The estate of Wackerbarth including the adjoining vineyard fly whisk counts as well as the winery estate of Minckwitzschen vineyard as a work of landscape and garden design . These include the large gardens of the listed Villa Hildebrandt at Borstrasse 27, the country house at Winzerstrasse 35 and the Frenzel House at Karlstrasse 8.

Several properties in Niederlößnitz are also listed in the monument-preservation ancillary facilities . These are the Grundhof as well as the formerly belonging property Paradiesstraße 56 . There are also the two housing estates east of Rosa-Luxemburg-Platz, including the addresses Rosa-Luxemburg-Platz 2/3 . Further to the west is the Villa Bernhard Große property at Heinrich-Heine-Straße 10 and a little north of it the Villa Ernst Louis Kempe property at Bodelschwinghstraße 8. The outdoor area of ​​the listed Mohrenhaus also falls under this category, the area extends from the Moritzburger Straße far to the west, in the middle of the forest there is still an artificial ruin.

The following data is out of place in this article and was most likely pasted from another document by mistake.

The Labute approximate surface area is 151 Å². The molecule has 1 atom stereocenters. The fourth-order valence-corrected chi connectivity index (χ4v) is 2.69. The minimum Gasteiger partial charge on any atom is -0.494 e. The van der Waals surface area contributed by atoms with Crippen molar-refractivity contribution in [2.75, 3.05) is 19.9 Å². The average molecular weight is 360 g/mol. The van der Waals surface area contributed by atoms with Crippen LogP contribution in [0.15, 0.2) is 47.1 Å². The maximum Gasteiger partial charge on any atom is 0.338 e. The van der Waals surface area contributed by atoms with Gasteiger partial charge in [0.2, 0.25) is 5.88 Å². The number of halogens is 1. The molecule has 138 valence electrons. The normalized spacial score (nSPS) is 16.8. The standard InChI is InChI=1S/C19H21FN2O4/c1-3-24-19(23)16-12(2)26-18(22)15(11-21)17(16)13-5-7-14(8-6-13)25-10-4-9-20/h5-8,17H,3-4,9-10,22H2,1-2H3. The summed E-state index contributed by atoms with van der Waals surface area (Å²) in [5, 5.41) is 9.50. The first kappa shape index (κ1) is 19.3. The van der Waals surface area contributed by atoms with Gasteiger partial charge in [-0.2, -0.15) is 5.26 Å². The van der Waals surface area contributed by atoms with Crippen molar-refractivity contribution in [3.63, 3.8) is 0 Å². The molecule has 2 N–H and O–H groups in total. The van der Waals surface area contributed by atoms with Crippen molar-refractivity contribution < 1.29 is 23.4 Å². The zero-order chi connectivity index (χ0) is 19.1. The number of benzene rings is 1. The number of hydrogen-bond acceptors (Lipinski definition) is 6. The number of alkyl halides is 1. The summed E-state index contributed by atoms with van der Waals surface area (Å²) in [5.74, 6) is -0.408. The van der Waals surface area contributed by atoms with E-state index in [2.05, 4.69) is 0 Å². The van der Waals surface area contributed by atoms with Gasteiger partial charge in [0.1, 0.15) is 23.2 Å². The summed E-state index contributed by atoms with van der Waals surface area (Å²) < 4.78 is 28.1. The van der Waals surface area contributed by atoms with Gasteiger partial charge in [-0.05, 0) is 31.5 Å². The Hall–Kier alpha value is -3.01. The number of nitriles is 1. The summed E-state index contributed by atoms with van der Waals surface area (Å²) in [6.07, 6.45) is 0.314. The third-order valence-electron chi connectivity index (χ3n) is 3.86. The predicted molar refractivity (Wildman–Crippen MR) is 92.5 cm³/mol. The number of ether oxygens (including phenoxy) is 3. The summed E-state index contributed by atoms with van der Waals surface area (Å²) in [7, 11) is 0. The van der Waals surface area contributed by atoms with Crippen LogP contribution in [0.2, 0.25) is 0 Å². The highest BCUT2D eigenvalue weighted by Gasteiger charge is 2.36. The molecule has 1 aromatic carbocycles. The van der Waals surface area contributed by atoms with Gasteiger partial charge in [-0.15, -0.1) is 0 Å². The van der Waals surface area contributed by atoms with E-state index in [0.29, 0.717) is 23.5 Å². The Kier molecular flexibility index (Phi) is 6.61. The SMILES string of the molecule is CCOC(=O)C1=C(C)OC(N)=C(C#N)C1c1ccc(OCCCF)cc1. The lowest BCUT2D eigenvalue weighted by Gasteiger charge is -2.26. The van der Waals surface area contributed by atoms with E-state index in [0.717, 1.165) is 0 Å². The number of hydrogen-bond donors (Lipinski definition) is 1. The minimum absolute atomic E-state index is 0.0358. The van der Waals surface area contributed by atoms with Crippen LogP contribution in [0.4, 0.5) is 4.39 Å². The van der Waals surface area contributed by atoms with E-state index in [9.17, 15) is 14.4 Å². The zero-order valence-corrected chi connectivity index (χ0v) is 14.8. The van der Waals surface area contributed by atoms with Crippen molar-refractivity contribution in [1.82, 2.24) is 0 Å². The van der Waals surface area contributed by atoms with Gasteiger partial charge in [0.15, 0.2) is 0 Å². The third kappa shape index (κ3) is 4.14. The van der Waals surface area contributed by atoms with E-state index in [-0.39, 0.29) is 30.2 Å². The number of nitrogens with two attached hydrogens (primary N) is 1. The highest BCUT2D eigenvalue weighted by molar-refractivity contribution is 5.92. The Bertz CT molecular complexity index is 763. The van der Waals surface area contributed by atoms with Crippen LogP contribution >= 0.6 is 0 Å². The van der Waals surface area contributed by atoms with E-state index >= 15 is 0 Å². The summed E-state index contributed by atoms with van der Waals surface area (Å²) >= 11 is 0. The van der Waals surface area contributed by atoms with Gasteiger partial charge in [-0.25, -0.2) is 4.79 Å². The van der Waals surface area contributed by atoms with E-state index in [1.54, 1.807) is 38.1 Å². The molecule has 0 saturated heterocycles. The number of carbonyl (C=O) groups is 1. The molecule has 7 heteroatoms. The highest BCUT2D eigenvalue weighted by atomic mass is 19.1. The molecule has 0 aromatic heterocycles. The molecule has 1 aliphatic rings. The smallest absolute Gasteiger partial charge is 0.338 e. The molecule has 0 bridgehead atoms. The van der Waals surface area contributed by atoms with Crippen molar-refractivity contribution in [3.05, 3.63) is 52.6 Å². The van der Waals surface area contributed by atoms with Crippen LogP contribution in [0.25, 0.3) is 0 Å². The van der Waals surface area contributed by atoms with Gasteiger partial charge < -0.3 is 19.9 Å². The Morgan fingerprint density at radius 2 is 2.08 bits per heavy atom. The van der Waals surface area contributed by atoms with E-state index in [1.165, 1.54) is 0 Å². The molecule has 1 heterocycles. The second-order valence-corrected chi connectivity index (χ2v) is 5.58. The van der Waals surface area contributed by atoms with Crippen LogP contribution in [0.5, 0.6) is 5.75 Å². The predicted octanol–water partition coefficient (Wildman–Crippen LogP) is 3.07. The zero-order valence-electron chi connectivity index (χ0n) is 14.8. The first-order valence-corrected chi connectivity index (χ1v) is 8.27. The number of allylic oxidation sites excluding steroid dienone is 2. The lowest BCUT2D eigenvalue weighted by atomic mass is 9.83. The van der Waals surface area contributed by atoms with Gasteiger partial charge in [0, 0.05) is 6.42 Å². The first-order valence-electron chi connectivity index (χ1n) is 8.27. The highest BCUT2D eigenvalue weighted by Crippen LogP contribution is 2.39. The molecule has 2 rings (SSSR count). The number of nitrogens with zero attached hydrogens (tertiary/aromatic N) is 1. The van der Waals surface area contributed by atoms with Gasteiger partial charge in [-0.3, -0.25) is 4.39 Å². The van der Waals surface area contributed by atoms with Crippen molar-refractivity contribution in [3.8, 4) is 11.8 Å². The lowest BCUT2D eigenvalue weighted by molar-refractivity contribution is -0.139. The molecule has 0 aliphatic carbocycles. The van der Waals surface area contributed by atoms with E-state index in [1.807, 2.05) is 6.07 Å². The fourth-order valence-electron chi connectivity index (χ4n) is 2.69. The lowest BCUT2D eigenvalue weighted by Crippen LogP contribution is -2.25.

Gardener's house of the Goldschmidtvilla in typical Swiss style
Gotendorf House , details of the neo-renaissance villa

In addition, there are the monuments standing on the edge of the Elbe slope, the Lößnitzhöhen, such as the Jacobstein , the Mätressenschlösschen , the Friedensburg and the Minckwitzsche Weinberghaus , which are visible from afar like landmarks of the district. From these, residents and visitors have a wide view of the Elbe and the hinterland. The vineyard areas can be seen particularly well from above, but also large individual monuments such as Wackerbarths Ruh ' , located on the western edge of Niederlößnitz , today the seat of the Saxon State Winery as Wackerbarth Castle . Right next to it is the baroque house Fly Wedel , a little further east Neufriedstein and Altfriedstein .

Along the Winzerstraße there are wineries like the Möbius house and the Lotter house , which is already shown on Matthias Oeder's maps. The Lezenitzberg vineyard , which was mentioned in 1286 and belongs to the Reinhardtsberg family, gave the Lößnitz its name. Vineyard houses did not always stay in their original condition, but were later also rebuilt, such as the house on Finsteren Gasse 2 . In the 19th century, Late Classicist buildings such as the Landhaus in Heinrich-Zille-Straße 61 and Swiss-style houses such as the Villa Jenny or the gardener's house at the Goldschmidtvilla were built in Niederlößnitz . Around 1900, buildings such as the Goldschmidtvilla or the villa at Rennerbergstraße 9 were built here , but also the reform architecture country houses in the Altfriedstein villa colony .